bath-she'-ba, bath'-she-ba (bath-shebha`, "the seventh daughter," or "the daughter of an oath," also called Bathshua bath- shua`, "the daughter of opulence" (1 Chronicles 3:5); the Septuagint however reads Bersabee everywhere; compare BATHSHUA; HPN, 65, 67, 77, 206 for Bath-sheba, and 67, 69, note 3, for Bathshua):
Bath-sheba was the daughter of Eliam (2 Samuel 11:3) or Ammiel (1 Chronicles 3:5); both names have the same meaning. She was the beautiful wife of Uriah the Hittite, and because of her beauty was forced by David to commit adultery (2 Samuel 11:2; Psalms 51). Her husband Uriah was treacherously killed by the order of David (2 Samuel 11:6). After the death of her husband David made her his wife and she lived with him in the palace (2 Samuel 11:27). Four sons sprang from this marriage (2 Samuel 5:14; 1 Chronicles 3:5), after the first child, the adulterine, had died (2 Samuel 12:14). With the help of the prophet Nathan she renders futile the usurpation of Adonijah and craftily secures the throne for her son Solomon (1 Kings 1:11). Later Adonijah succeeds in deceiving Bath-sheba, but his plan is frustrated by the king (1 Kings 2:13). According to Jewish tradition, Proverbs 31 is written by Solomon in memory of his mother. In the genealogy of Jesus (Matthew 16) Bath-sheba is mentioned as the former wife of Uriah and the mother of Solomon by David.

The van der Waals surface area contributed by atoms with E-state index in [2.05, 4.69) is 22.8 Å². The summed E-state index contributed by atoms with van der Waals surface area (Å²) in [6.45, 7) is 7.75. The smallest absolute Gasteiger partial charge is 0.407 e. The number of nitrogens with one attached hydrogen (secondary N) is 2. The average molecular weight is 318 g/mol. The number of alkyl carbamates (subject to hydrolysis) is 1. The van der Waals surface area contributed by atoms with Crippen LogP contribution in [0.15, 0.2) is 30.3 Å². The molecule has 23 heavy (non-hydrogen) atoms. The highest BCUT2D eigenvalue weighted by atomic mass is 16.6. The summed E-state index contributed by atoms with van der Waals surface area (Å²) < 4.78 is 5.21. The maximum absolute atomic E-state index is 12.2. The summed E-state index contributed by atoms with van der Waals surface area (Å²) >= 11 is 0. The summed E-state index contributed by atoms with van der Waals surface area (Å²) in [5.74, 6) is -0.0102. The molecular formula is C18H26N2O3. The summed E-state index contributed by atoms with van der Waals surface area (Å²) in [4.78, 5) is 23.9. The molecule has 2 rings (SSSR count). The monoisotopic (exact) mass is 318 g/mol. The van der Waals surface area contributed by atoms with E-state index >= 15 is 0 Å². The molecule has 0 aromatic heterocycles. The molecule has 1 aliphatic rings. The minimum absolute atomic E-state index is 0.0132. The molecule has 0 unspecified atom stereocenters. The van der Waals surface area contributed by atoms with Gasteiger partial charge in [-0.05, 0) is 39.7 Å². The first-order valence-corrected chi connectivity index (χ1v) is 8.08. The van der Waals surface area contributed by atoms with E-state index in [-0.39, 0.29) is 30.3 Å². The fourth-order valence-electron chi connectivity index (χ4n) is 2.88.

A. L. Breslich
These files are public domain.